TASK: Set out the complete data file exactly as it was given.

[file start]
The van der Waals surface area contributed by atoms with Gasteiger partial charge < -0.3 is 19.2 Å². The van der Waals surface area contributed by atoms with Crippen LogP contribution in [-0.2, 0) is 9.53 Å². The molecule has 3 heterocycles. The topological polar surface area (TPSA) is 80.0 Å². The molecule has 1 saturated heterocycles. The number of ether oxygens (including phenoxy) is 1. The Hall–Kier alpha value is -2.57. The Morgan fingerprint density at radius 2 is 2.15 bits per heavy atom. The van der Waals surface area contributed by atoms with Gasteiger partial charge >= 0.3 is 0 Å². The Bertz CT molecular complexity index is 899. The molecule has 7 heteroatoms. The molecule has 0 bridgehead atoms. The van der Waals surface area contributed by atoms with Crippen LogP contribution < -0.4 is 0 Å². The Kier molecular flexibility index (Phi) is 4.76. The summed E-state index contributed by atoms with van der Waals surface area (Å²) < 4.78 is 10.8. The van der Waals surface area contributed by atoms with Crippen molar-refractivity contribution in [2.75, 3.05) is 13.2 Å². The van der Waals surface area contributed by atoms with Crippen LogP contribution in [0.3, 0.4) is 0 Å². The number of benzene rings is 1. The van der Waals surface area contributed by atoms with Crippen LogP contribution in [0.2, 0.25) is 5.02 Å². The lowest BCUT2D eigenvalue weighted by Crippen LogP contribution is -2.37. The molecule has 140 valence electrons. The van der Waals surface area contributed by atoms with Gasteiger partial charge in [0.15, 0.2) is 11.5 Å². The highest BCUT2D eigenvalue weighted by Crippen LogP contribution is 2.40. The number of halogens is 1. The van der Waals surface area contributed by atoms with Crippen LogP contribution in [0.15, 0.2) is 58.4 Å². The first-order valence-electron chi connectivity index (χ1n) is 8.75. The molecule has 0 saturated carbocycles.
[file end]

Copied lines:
The van der Waals surface area contributed by atoms with Gasteiger partial charge < -0.3 is 19.2 Å². The van der Waals surface area contributed by atoms with Crippen LogP contribution in [-0.2, 0) is 9.53 Å². The molecule has 3 heterocycles. The topological polar surface area (TPSA) is 80.0 Å². The molecule has 1 saturated heterocycles. The number of ether oxygens (including phenoxy) is 1. The Hall–Kier alpha value is -2.57. The Morgan fingerprint density at radius 2 is 2.15 bits per heavy atom. The van der Waals surface area contributed by atoms with Gasteiger partial charge >= 0.3 is 0 Å². The Bertz CT molecular complexity index is 899. The molecule has 7 heteroatoms. The molecule has 0 bridgehead atoms. The van der Waals surface area contributed by atoms with Crippen LogP contribution < -0.4 is 0 Å². The Kier molecular flexibility index (Phi) is 4.76. The summed E-state index contributed by atoms with van der Waals surface area (Å²) < 4.78 is 10.8. The van der Waals surface area contributed by atoms with Crippen molar-refractivity contribution in [2.75, 3.05) is 13.2 Å². The van der Waals surface area contributed by atoms with Crippen LogP contribution in [0.3, 0.4) is 0 Å². The number of benzene rings is 1. The van der Waals surface area contributed by atoms with Crippen LogP contribution in [0.2, 0.25) is 5.02 Å². The lowest BCUT2D eigenvalue weighted by Crippen LogP contribution is -2.37. The molecule has 140 valence electrons. The van der Waals surface area contributed by atoms with Gasteiger partial charge in [0.15, 0.2) is 11.5 Å². The highest BCUT2D eigenvalue weighted by Crippen LogP contribution is 2.40. The number of halogens is 1. The van der Waals surface area contributed by atoms with Crippen LogP contribution in [0.15, 0.2) is 58.4 Å². The first-order valence-electron chi connectivity index (χ1n) is 8.75. The molecule has 0 saturated carbocycles.